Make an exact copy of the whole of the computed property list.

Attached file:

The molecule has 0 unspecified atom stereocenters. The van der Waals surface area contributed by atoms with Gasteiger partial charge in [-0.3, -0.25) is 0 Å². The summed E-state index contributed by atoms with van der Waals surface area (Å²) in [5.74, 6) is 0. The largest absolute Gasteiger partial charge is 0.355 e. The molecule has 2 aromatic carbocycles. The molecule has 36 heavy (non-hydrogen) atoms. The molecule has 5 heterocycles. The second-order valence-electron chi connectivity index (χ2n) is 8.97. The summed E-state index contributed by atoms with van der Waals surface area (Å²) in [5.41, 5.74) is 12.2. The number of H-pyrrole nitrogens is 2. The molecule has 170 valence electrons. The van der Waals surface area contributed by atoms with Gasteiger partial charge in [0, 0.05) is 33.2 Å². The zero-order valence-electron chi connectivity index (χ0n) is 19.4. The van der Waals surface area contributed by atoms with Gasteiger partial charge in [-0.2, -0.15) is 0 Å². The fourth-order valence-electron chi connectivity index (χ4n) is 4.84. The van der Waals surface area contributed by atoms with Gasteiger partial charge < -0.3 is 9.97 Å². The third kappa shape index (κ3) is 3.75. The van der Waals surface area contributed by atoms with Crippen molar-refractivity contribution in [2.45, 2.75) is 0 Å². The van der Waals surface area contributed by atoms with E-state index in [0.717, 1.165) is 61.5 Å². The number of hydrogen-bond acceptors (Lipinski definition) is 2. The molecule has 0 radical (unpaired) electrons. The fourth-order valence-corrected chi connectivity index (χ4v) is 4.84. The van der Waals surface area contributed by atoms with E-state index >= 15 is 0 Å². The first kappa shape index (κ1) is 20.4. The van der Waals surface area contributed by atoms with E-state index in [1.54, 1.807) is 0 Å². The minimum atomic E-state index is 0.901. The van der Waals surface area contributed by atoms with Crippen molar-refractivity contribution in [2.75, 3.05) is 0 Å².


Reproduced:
The molecule has 0 unspecified atom stereocenters. The van der Waals surface area contributed by atoms with Gasteiger partial charge in [-0.3, -0.25) is 0 Å². The summed E-state index contributed by atoms with van der Waals surface area (Å²) in [5.74, 6) is 0. The largest absolute Gasteiger partial charge is 0.355 e. The molecule has 2 aromatic carbocycles. The molecule has 36 heavy (non-hydrogen) atoms. The molecule has 5 heterocycles. The second-order valence-electron chi connectivity index (χ2n) is 8.97. The summed E-state index contributed by atoms with van der Waals surface area (Å²) in [5.41, 5.74) is 12.2. The number of H-pyrrole nitrogens is 2. The molecule has 170 valence electrons. The van der Waals surface area contributed by atoms with Gasteiger partial charge in [0, 0.05) is 33.2 Å². The zero-order valence-electron chi connectivity index (χ0n) is 19.4. The van der Waals surface area contributed by atoms with Gasteiger partial charge in [-0.2, -0.15) is 0 Å². The fourth-order valence-electron chi connectivity index (χ4n) is 4.84. The van der Waals surface area contributed by atoms with Gasteiger partial charge < -0.3 is 9.97 Å². The third kappa shape index (κ3) is 3.75. The van der Waals surface area contributed by atoms with Crippen molar-refractivity contribution in [2.45, 2.75) is 0 Å². The van der Waals surface area contributed by atoms with E-state index in [0.717, 1.165) is 61.5 Å². The number of hydrogen-bond acceptors (Lipinski definition) is 2. The molecule has 0 radical (unpaired) electrons. The fourth-order valence-corrected chi connectivity index (χ4v) is 4.84. The van der Waals surface area contributed by atoms with E-state index >= 15 is 0 Å². The first kappa shape index (κ1) is 20.4. The van der Waals surface area contributed by atoms with E-state index in [1.54, 1.807) is 0 Å². The minimum atomic E-state index is 0.901. The van der Waals surface area contributed by atoms with Crippen molar-refractivity contribution in [2.75, 3.05) is 0 Å².